Lives in United Kingdom NW England, United Kingdom
Works as a Retired IT architect
Joined on Jan 2, 2010
About me:

Cabinet maker, cyclist, archer, body-boarder, classical guitar learner. Slave to two collies and the ladywife.


Total: 4, showing: 1 – 4
On article Panasonic Lumix DMC-LX100 Review (1024 comments in total)

Very nice - but lacking in two essentials: no articulating screen and no facility to mount a wide angle conversion lens.

An articulated screen would make the camera so much more useful, especially for close-ups, street photography and video, where taking the pictures from waist or lower level makes such a difference.

A high quality add-on WA lens would make the camera an ideal tool for landscapes taken during longer walks in difficult terrain, where the weight of a larger camera and lenses would be tedious.

Link | Posted on Nov 19, 2014 at 13:17 UTC as 186th comment | 17 replies
On article Panasonic Lumix DMC-TS5/FT5 (75 comments in total)

Quoted from the review:

"As is the case with all compact cameras, you'd be able to get technically better results from the TS5 if Raw mode was available, but that's not a feature you'll find in the rugged/waterproof class, for understandable reasons".

What are these "understandable reasons" to omit RAW from such cameras? I have the previous model and I want it to take RAW so I can use it for wet/sandy beach landscapes without suffering the tedious jpeg smudging of detail.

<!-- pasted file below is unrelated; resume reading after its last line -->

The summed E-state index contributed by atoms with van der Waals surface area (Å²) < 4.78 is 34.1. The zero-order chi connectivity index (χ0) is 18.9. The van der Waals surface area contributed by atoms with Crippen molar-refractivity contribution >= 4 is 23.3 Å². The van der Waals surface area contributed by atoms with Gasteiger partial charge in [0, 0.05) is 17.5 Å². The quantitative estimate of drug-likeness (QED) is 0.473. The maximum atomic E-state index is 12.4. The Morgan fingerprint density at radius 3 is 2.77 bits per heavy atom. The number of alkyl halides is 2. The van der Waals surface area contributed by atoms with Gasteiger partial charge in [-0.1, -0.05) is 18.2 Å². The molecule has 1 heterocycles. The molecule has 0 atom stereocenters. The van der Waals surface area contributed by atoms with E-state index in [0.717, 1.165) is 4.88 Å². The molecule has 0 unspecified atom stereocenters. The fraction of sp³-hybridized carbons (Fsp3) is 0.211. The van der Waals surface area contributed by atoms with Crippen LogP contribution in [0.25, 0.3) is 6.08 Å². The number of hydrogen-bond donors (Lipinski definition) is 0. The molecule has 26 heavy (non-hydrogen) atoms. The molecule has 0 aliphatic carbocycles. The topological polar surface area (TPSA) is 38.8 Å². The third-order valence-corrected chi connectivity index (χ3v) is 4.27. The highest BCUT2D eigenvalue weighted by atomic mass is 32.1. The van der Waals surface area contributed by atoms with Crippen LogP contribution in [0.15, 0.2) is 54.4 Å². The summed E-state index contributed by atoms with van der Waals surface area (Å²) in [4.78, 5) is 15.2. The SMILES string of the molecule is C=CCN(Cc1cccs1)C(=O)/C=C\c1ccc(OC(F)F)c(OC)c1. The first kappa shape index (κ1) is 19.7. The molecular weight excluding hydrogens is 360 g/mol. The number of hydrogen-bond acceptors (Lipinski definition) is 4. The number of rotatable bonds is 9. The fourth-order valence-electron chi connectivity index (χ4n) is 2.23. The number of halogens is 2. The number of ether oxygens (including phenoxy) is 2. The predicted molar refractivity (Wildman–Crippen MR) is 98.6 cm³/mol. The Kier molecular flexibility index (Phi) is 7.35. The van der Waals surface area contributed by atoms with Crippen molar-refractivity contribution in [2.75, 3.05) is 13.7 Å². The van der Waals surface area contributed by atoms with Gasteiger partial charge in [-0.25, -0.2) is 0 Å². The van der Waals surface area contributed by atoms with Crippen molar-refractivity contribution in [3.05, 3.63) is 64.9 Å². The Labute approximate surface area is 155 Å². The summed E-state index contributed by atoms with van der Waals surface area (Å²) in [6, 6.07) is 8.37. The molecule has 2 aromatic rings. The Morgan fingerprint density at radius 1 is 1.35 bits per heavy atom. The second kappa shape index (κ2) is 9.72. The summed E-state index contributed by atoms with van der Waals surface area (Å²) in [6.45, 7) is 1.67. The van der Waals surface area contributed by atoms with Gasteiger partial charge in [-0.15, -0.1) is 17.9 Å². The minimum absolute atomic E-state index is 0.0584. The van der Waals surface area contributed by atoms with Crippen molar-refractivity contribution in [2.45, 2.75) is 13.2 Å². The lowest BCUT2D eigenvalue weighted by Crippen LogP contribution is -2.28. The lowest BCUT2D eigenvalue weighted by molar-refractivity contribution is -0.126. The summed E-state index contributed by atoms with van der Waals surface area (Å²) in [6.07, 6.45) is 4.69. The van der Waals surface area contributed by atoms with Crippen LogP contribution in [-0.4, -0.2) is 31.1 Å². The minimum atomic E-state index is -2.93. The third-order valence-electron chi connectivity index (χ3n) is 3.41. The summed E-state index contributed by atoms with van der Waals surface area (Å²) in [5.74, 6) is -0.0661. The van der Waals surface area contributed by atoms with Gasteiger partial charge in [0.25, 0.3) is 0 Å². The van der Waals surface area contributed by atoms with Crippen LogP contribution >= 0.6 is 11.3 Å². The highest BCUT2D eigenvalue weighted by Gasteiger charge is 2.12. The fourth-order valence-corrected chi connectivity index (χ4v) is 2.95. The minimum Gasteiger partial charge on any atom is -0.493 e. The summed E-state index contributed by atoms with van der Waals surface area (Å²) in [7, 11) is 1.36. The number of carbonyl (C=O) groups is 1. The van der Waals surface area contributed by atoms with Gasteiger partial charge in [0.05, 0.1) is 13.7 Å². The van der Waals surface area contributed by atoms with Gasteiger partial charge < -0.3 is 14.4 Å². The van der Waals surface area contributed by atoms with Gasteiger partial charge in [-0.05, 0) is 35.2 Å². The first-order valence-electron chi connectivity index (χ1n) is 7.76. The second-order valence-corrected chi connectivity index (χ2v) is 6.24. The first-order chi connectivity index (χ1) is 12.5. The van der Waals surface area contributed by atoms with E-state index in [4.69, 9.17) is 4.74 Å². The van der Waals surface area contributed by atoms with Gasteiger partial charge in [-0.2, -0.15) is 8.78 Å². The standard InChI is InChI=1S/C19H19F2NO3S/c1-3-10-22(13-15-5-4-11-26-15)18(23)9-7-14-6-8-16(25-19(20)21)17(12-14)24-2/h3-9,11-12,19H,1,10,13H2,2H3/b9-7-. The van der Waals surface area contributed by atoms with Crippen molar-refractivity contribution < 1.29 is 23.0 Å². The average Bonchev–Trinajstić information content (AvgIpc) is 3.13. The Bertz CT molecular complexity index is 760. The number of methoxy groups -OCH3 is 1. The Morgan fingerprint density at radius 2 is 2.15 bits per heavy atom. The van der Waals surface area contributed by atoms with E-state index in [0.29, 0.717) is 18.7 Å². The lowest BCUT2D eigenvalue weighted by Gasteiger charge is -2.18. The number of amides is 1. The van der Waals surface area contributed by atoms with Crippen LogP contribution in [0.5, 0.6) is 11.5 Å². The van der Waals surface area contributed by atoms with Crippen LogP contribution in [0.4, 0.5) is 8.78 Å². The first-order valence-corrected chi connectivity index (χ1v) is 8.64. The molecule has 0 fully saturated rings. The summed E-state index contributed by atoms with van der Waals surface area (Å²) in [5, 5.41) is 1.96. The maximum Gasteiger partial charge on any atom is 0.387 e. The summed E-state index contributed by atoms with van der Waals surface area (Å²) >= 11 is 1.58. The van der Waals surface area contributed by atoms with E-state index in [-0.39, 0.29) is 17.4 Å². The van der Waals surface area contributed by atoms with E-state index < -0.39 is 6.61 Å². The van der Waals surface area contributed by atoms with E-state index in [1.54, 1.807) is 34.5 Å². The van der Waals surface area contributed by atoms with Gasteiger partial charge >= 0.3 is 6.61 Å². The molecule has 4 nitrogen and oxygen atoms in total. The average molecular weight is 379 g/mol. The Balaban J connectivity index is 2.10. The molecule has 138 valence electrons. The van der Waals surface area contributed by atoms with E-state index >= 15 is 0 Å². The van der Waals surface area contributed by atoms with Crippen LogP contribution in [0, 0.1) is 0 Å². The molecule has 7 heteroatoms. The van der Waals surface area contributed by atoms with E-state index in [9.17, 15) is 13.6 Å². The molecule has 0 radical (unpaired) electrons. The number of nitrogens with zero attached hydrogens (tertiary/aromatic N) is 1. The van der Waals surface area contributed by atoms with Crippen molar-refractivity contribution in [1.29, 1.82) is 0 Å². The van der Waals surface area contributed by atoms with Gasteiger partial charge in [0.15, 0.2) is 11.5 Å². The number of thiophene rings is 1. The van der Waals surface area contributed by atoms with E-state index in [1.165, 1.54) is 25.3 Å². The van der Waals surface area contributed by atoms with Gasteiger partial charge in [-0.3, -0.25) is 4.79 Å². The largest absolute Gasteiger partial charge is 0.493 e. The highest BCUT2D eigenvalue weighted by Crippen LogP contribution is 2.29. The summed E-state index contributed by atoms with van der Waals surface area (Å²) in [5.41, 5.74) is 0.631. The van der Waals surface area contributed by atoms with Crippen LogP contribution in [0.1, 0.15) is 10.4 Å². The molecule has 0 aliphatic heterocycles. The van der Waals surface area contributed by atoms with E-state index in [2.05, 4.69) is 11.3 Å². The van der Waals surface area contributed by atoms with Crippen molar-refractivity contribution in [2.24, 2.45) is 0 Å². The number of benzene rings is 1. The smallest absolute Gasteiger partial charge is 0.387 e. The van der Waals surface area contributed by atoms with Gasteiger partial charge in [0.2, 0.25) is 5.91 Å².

And what is the point of having 16MP if any detail captured by this pixel-dense sensor is smeared away by the jpeg processor yet cannot be got-at via RAW?

SirLataxe, also not requiring the spurious wifi and GPS stuff. (What next - a built-in printer to make postage stamp-size prints)?

Link | Posted on Jul 13, 2013 at 08:37 UTC as 36th comment

The poll is flawed as I have concerns around the first three of the bullet points but can only select one of them.

Link | Posted on May 8, 2013 at 20:21 UTC as 854th comment | 1 reply
On article Compositional Rules (120 comments in total)

The rule of thirds is easily applied, if required, in a camera viewfinder. This is not so for the golden mean and diagonal arrangements as described in this article.

Unless there is a long-winded studio photographic session, how are such rules to be applied in practice? Surely these latter compositional rules are only practical in graphic design and similar non-photographic image compositions, where the author may take his time rather than having to capture a moment.

The article also fails to mention any number of other simple yet effective rules for photographic composition, such as the use of various lead-in lines, stoppers at the photo periphery, symmetry for reflected scenes and other human-pleasing ways to keep the eye interested and involved with the elements of a photo.

Link | Posted on Aug 21, 2012 at 21:34 UTC as 32nd comment | 3 replies
Total: 4, showing: 1 – 4